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Rise & Grind: The golden age of below average NFL quarterbacks

The race is on for many teams looking to retain their soon-to-be free agents.

Brad Penner-USA TODAY Sports

What a time to be a league average quarterback. Note the term "league average" in that sentence. The reality is that the state of quarterbacking in the NFL has fallen off so far that guys Matt Cassel and Brian Hoyer now constitute sort of a baseline for the position.

Why has quarterback play stumbled to such lows? The easy answer is that there just aren't 32 capable players. Part of that has to do with the lack of development time quarterbacks get, especially the ones picked in the first round or two of the draft. The NFL's new rookie salary schedule has opened a cheap labor market for teams; the stakes are lower because the investment in a first-rounder isn't what it used to be. Theoretically, players are easier to replace. That also means they have to be plug-and-play ready, which is fine at certain positions, but there's so much more that goes into quarterbacking, it's much more difficult just to get thrown into fire ... unless you've got an Andrew Luck on your hands. Players like that don't come around very often.

You could also point to the evolution of the college offense versus the glacial pace of innovation in the NFL. It's not that quarterbacks don't have the talent to play in the pros, it's just that they're not ready for it and there's not really adjustment period to get them ready beyond a couple weeks of OTAs (practice without pads), a short training camp and a handful of preseason snaps sprinkled across four exhibition games. After that, they're off to face the likes of J.J. Watt and Robert Quinn on their own.

A development league is an easy answer, or looks like an easy answer, but that doesn't account for the fact that the nature of football doesn't make for a very long career. Do you shave off a year of a guy's life, essentially, in order to make his three or four years in the pros more productive ... and what do you pay a kid for that?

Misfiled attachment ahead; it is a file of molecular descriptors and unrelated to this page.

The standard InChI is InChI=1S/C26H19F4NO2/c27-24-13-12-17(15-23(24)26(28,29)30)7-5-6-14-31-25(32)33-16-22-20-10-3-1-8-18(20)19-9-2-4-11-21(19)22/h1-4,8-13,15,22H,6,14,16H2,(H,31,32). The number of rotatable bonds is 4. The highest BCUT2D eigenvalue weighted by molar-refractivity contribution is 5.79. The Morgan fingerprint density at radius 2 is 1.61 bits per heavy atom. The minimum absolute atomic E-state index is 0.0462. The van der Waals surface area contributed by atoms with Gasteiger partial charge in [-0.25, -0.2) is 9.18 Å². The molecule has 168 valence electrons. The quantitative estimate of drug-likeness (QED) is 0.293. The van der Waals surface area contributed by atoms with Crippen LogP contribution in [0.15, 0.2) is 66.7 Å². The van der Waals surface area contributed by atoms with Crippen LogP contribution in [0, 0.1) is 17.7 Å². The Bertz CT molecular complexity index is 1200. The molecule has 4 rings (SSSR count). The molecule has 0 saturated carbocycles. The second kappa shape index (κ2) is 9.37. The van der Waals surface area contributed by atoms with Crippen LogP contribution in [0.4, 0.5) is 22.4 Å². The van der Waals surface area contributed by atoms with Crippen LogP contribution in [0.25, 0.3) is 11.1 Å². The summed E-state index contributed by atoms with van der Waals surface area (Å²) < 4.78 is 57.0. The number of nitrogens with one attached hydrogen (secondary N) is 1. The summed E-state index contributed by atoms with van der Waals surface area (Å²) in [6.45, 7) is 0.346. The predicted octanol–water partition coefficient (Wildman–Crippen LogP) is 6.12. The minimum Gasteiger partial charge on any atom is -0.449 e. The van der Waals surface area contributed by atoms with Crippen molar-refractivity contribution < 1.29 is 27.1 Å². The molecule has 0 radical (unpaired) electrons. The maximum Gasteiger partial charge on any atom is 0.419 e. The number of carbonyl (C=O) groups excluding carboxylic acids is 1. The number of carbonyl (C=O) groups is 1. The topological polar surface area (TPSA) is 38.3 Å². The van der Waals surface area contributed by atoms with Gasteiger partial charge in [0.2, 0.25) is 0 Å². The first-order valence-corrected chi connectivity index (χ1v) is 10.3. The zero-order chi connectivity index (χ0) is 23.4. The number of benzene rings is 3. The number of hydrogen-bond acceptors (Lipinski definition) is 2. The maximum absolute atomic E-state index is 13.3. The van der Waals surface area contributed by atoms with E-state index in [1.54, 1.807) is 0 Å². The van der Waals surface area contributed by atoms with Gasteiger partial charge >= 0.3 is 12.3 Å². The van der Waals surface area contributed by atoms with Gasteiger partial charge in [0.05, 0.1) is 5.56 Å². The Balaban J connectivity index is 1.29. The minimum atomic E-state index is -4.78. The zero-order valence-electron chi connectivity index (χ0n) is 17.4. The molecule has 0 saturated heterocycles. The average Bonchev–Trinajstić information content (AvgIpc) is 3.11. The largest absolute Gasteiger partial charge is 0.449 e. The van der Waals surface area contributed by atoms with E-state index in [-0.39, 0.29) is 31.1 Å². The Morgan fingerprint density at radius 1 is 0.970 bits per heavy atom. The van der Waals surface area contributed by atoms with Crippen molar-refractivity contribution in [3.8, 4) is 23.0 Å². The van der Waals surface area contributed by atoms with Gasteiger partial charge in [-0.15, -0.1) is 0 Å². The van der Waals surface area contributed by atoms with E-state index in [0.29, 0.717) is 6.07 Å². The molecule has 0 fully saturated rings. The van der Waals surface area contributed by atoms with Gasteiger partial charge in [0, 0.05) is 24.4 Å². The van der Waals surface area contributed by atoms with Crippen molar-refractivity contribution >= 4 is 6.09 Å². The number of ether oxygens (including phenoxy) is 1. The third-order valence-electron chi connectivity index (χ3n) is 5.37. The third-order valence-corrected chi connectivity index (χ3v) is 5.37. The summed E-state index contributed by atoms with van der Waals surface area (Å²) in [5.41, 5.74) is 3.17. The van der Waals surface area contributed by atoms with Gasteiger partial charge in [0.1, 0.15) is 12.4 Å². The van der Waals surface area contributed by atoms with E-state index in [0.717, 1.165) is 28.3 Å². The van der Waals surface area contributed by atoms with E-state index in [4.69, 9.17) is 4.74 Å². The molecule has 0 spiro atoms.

There's not really an easy answer (beyond, maybe, hiring better NFL coaches and weeding out the ones who insist on recreating the 1985 Bears). So for now, learn to live with the specter of Jake Locker or Mark Sanchez as the starter, for a couple seasons anyway.

Headlines

Adrian Peterson wants everyone to be "content"

Don't we all. Peterson had his sit down with Vikings head coach Mike Zimmer and GM Rick Speilman on Wednesday. Both men are on the record as wanting Peterson back for the 2015 season, but it's more complicated than just waiting for the league to reinstate him.

They all three "had a great dialogue," according to Peterson's statement. Whether or not it was "great" enough to open the door for a return remains to be seen.

You can always go home

The franchise tag deadline has passed, and now teams are racing to come to terms with soon-to-be free agents before the legal tampering period begins on March 7. While players often choose not to sign contracts this close to hitting the open market, some may agree to new deals over the next few days.

Perhaps no free agent has garnered more attention than Ndamukong Suh. The All-Pro defensive tackle proved too expensive for the Detroit Lions to tag, but he could also cost too much to sign to a long-term deal. With market forces driving up his price, Suh's next contract may exceed that signed by J.J. Watt last year, making him the highest paid defender in the league. Still, the Lions have made some cost-cutting moves this offseason in order to free up space. As such, it's possible they get the talented interior pass rusher to commit to a new deal before the start of free agency.

The story is similar at wide receiver, where Jeremy Maclin and Randall Cobb are the top free agents at the position. The Philadelphia Eagles have cleared a large chunk of cap space with a proposed trade involving LeSean McCoy and the release of Trent Cole. That could give Philly the needed funds to retain Maclin on a new deal. As for Cobb, reports differ on exactly what type of money he will command. If his price tag ends up at or below $9 million annually, the Green Bay Packers could agree to a contract over the next few days.

The list of other free agents that could sign new deals with their current teams before free agency includes Bryan Bulaga, Devin McCourty and Torrey Smith.

Guion avoids jail time

The offseason was barely a few weeks old when Letroy Guion was booked on drug and firearms charges in his hometown of Starke, Fla. While the situation looked dire initially, the Packers' nose tackle has agreed to deferred prosecution that will allow him to avoid jail time, according to ESPN's Rob Demovsky. While Guion could still face suspension from the league, it appears his career is no longer in jeopardy.

Houston releases Myers

Three years ago, the Houston Texans made Chris Myers one of the highest paid centers in the NFL. Now, with Myers turning 34 in September, the team has decided to release the veteran lineman. The move provides $6 million worth of cap relief, giving the Texans a 50-percent increase in cap space for 2015.

Spiller turned down $4.5 million annually from Buffalo

The megadeal between the Eagles and Bills that exchanged LeSean McCoy and Kiko Alonso shook the NFL on Tuesday. Interestingly, that trade may never have happened had free agent tailback C.J. Spiller accepted a reported contract offer worth $4.5 million per year. It's unclear what Spiller's market is now, but the Eagles are a potential option now that McCoy has left town.

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